Since her decision to leave the confines of even a sympathetic label like Rounder, Rhonda Vincent seems to have discovered a new freedom to record as she wishes. The first album she released on her own label was the conventional (and very good) Taken, but her follow-up was her excellent country duet project with the great Gene Watson. Third time around, Rhonda has decided to go back home to record her first live gospel album. She has produced an acclaimed live album in the past, and she has always mixed in religious material alongside the secular, as well as releasing a gospel album when she was working with her parents’ family group, the Sally Mountain Band. This is her first combination of the two, and to do so she chose to record the tracks live at Rhonda’s home church, Greentop United Methodist, in Greentop, Missouri. It is not precisely a concert performance, as I gather breaks were taken between tracks. The church has very clean acoustics; indeed this sounds like a studio set with occasional polite applause. Rhonda is in predictably excellent voice, and The Rage play and harmonise impeccably throughout. The production and arrangements are all meticulous, thanks to Rhonda and her fiddle player and son-in-law Hunter Berry. Some of the material is familiar, having been picked out by Rhonda from some of her past recordings
There is a bit of a slow start, with the nicely done but unexciting opener, a revival of ‘I Feel Closer To Heaven Everyday’ which she sang as a youngster with her family’s Sally Mountain Band. A sensitive vocal then brings life to ‘Blue Sky Cathedral’, a pretty story song about an elderly relative feeling closer to God in the midst of the beauties of nature than in church.
Rhonda wrote the slow wailing acapella ‘His Promised Land’ (with Lisa Shaffer), but although I liked the swooping melody reminiscent of an 18th century hymn tune, unfortunately I didn’t care for the droning harmonies. ‘Fishers Of Men’, another acapella number later in the set, has a more engaging arrangement, and this version seems to have more vibrancy than her earlier cut of it, on 2003’s One Step Ahead. The pure bluegrass ‘Where We’ll Never Say Farewell’, an older song written by Larry and Eva Sparks, picks up the mood and tempo, with some great instrumental breaks and a committed vocal.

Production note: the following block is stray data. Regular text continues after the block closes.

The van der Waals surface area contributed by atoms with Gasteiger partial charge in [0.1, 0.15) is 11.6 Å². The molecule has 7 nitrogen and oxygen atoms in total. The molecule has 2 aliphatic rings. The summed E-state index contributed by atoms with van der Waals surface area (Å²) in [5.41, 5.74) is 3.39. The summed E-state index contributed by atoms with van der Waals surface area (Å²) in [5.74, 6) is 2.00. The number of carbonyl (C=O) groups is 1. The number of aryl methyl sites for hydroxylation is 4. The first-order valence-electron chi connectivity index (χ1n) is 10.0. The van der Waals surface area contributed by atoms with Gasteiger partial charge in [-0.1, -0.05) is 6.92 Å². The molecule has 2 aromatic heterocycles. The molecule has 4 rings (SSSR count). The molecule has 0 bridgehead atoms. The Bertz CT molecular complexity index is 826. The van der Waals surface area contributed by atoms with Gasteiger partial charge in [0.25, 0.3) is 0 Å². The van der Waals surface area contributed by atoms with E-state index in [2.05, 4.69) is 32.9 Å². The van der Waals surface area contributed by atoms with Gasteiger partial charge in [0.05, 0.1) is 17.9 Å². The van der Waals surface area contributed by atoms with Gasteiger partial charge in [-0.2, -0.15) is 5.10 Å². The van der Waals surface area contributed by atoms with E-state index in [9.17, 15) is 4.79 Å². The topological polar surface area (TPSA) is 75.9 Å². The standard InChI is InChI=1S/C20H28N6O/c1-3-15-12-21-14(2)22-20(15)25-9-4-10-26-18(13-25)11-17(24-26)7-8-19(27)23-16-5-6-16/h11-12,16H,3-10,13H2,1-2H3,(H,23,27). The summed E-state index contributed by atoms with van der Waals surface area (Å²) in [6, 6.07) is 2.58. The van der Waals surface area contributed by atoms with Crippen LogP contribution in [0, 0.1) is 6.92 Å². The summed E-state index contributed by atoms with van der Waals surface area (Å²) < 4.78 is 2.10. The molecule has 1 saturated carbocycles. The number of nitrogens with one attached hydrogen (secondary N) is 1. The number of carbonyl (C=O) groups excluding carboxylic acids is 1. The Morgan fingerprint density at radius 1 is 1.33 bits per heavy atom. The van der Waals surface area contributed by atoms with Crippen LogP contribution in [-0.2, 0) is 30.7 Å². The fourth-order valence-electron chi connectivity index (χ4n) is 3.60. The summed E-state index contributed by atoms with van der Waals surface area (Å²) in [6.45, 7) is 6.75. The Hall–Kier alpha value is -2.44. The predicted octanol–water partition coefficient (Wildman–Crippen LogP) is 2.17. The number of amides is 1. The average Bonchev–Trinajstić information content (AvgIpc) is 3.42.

‘Silent Partner’ (written by Jeff Barbra and Darrell Webb) is also excellent; the partner is, of course, Jesus, and the lyric engagingly applies the metaphor of business life:
Now I’ve found my calling
I’m working for the Man
The pay is so much better
With the great life insurance plan
Me and my silent partner
We’re always side by side
He helps me run this business that I call life
He is the best advisor
And I can reach him any time
Me and my silent partner Jesus Christ
Turning to the hymn book, ‘Just As I Am’ gets a tasteful, rather subdued reading with soothing close harmonies. Rhonda’s heartfelt version of ‘The Old Rugged Cross’ is beautifully sung. ‘Walking My Lord (Up Calvary’s Hill)’ is more upbeat musically despite the subject matter, and is sung partly as a tribute to Wilma Lee Cooper.
The charming ‘God Put A Rainbow In the Clouds’ (an old Johnnie & Jack number) features vocals from Rhonda’s band members, and is just great fun. The joyful narrative of the Old Testament story of ‘Joshua’ also features prominent vocals from the guys, and is a delight.
‘Prettiest Flower There’ is a pretty and sentimental story song which Rhonda recorded on All American Bluegrass Girl in 2008, and sings here as a tribute to her late grandmother. ‘The Last Best Place’ (included on her secular Raging Live set a few years ago) looks at the prospect of reuniting after death, with a lovely melody and solemn fiddle fitting the elegiac mood. Rhonda sings it quite beautifully. On a similar theme, Rhonda first recorded Carl Jackson’s lovely ‘Homecoming’ twenty years ago, and revives it nicely here.
The vibrant ‘Where No Cabins Fall’ harks back to traditional country gospel vocals with its call-and-response vocals. ‘Help Me To Be More Like Him’ is sweet and sincere, with particularly sympathetic backings, and I like this a great deal.
Not everyone is interested in religious music, so this album may appeal to a smaller group of Rhonda’s fans than her secular material. Committed fans may possibly be disappointed that a fair proportion of the material is familiar from Rhonda’s previous records. However, it is a beautifully produced, played and sung album from an artist at the peak of her ability, with very little to criticize.